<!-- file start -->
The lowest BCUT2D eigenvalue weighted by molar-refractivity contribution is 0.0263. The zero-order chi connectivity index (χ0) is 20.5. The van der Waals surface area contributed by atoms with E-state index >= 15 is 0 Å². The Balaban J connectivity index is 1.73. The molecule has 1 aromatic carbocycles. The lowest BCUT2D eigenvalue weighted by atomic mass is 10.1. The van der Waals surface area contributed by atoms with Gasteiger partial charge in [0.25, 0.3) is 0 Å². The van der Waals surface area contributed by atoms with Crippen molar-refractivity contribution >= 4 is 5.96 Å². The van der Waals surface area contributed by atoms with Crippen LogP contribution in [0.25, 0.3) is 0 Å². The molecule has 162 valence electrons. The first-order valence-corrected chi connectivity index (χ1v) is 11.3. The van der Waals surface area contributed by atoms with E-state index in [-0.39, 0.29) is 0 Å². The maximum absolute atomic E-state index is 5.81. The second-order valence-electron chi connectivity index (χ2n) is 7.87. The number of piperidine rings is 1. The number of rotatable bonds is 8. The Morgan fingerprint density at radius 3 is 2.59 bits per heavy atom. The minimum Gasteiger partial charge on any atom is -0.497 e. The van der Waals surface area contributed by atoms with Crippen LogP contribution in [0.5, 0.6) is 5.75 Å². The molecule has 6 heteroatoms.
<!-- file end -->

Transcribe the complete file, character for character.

The lowest BCUT2D eigenvalue weighted by molar-refractivity contribution is 0.0263. The zero-order chi connectivity index (χ0) is 20.5. The van der Waals surface area contributed by atoms with E-state index >= 15 is 0 Å². The Balaban J connectivity index is 1.73. The molecule has 1 aromatic carbocycles. The lowest BCUT2D eigenvalue weighted by atomic mass is 10.1. The van der Waals surface area contributed by atoms with Gasteiger partial charge in [0.25, 0.3) is 0 Å². The van der Waals surface area contributed by atoms with Crippen molar-refractivity contribution >= 4 is 5.96 Å². The van der Waals surface area contributed by atoms with Crippen LogP contribution in [0.25, 0.3) is 0 Å². The molecule has 162 valence electrons. The first-order valence-corrected chi connectivity index (χ1v) is 11.3. The van der Waals surface area contributed by atoms with E-state index in [-0.39, 0.29) is 0 Å². The maximum absolute atomic E-state index is 5.81. The second-order valence-electron chi connectivity index (χ2n) is 7.87. The number of piperidine rings is 1. The number of rotatable bonds is 8. The Morgan fingerprint density at radius 3 is 2.59 bits per heavy atom. The minimum Gasteiger partial charge on any atom is -0.497 e. The van der Waals surface area contributed by atoms with Crippen LogP contribution in [0.5, 0.6) is 5.75 Å². The molecule has 6 heteroatoms.